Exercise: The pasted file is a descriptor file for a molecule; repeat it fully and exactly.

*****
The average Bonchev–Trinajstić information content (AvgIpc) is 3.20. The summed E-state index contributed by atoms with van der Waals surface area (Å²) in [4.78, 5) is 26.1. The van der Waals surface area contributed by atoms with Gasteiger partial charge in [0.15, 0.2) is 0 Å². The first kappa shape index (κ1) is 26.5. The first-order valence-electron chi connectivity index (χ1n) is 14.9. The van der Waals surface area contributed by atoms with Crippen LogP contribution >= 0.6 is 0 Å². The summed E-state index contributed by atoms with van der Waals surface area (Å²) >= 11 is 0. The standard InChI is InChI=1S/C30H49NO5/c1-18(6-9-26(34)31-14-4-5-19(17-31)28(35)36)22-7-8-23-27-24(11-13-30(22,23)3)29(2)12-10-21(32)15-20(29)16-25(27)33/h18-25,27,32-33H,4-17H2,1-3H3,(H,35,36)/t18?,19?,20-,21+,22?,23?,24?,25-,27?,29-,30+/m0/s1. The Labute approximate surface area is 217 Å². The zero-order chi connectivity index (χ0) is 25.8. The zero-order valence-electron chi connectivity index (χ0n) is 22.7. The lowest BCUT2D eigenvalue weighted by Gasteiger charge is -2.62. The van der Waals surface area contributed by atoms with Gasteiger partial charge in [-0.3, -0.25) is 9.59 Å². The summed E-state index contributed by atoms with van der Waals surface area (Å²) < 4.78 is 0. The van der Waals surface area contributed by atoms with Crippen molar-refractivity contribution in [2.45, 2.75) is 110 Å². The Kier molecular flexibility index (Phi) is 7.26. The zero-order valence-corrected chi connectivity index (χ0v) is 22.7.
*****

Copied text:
The average Bonchev–Trinajstić information content (AvgIpc) is 3.20. The summed E-state index contributed by atoms with van der Waals surface area (Å²) in [4.78, 5) is 26.1. The van der Waals surface area contributed by atoms with Gasteiger partial charge in [0.15, 0.2) is 0 Å². The first kappa shape index (κ1) is 26.5. The first-order valence-electron chi connectivity index (χ1n) is 14.9. The van der Waals surface area contributed by atoms with Crippen LogP contribution >= 0.6 is 0 Å². The summed E-state index contributed by atoms with van der Waals surface area (Å²) >= 11 is 0. The standard InChI is InChI=1S/C30H49NO5/c1-18(6-9-26(34)31-14-4-5-19(17-31)28(35)36)22-7-8-23-27-24(11-13-30(22,23)3)29(2)12-10-21(32)15-20(29)16-25(27)33/h18-25,27,32-33H,4-17H2,1-3H3,(H,35,36)/t18?,19?,20-,21+,22?,23?,24?,25-,27?,29-,30+/m0/s1. The Labute approximate surface area is 217 Å². The zero-order chi connectivity index (χ0) is 25.8. The zero-order valence-electron chi connectivity index (χ0n) is 22.7. The lowest BCUT2D eigenvalue weighted by Gasteiger charge is -2.62. The van der Waals surface area contributed by atoms with Gasteiger partial charge in [-0.3, -0.25) is 9.59 Å². The summed E-state index contributed by atoms with van der Waals surface area (Å²) < 4.78 is 0. The van der Waals surface area contributed by atoms with Crippen molar-refractivity contribution in [2.45, 2.75) is 110 Å². The Kier molecular flexibility index (Phi) is 7.26. The zero-order valence-corrected chi connectivity index (χ0v) is 22.7.